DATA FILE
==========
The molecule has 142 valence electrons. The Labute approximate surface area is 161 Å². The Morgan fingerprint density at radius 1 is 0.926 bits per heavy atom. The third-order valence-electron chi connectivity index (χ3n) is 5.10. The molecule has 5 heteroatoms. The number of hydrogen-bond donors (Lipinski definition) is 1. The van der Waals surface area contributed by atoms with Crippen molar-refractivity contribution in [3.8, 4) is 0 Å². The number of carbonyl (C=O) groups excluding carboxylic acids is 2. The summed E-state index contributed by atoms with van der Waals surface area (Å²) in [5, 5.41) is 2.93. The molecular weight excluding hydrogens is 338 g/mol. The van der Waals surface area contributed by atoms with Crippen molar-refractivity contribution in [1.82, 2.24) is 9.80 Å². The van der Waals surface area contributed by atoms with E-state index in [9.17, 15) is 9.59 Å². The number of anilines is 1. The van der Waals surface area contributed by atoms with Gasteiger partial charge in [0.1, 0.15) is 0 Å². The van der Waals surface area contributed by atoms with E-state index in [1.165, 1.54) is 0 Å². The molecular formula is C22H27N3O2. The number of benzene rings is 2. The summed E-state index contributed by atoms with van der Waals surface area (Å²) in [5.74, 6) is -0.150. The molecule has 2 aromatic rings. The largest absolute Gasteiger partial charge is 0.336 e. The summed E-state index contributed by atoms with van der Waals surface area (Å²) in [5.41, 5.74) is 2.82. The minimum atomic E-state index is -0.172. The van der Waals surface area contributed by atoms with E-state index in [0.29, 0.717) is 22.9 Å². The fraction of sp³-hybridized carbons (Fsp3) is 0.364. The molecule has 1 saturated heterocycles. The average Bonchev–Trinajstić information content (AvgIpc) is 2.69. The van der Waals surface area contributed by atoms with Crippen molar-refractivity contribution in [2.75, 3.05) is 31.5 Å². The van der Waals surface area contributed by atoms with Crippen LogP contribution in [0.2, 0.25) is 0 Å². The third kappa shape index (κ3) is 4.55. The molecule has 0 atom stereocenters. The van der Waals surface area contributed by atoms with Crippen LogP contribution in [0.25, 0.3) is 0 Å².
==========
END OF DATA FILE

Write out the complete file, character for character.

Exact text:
The molecule has 142 valence electrons. The Labute approximate surface area is 161 Å². The Morgan fingerprint density at radius 1 is 0.926 bits per heavy atom. The third-order valence-electron chi connectivity index (χ3n) is 5.10. The molecule has 5 heteroatoms. The number of hydrogen-bond donors (Lipinski definition) is 1. The van der Waals surface area contributed by atoms with Crippen molar-refractivity contribution in [3.8, 4) is 0 Å². The number of carbonyl (C=O) groups excluding carboxylic acids is 2. The summed E-state index contributed by atoms with van der Waals surface area (Å²) in [5, 5.41) is 2.93. The molecular weight excluding hydrogens is 338 g/mol. The van der Waals surface area contributed by atoms with Crippen molar-refractivity contribution in [1.82, 2.24) is 9.80 Å². The van der Waals surface area contributed by atoms with E-state index in [9.17, 15) is 9.59 Å². The number of anilines is 1. The van der Waals surface area contributed by atoms with Gasteiger partial charge in [0.1, 0.15) is 0 Å². The van der Waals surface area contributed by atoms with E-state index in [1.165, 1.54) is 0 Å². The molecular formula is C22H27N3O2. The number of benzene rings is 2. The summed E-state index contributed by atoms with van der Waals surface area (Å²) in [5.74, 6) is -0.150. The molecule has 2 aromatic rings. The largest absolute Gasteiger partial charge is 0.336 e. The summed E-state index contributed by atoms with van der Waals surface area (Å²) in [5.41, 5.74) is 2.82. The minimum atomic E-state index is -0.172. The van der Waals surface area contributed by atoms with E-state index in [0.29, 0.717) is 22.9 Å². The fraction of sp³-hybridized carbons (Fsp3) is 0.364. The molecule has 1 saturated heterocycles. The average Bonchev–Trinajstić information content (AvgIpc) is 2.69. The van der Waals surface area contributed by atoms with Crippen molar-refractivity contribution in [2.75, 3.05) is 31.5 Å². The van der Waals surface area contributed by atoms with Crippen LogP contribution in [0.2, 0.25) is 0 Å². The third kappa shape index (κ3) is 4.55. The molecule has 0 atom stereocenters. The van der Waals surface area contributed by atoms with Crippen LogP contribution in [0.25, 0.3) is 0 Å².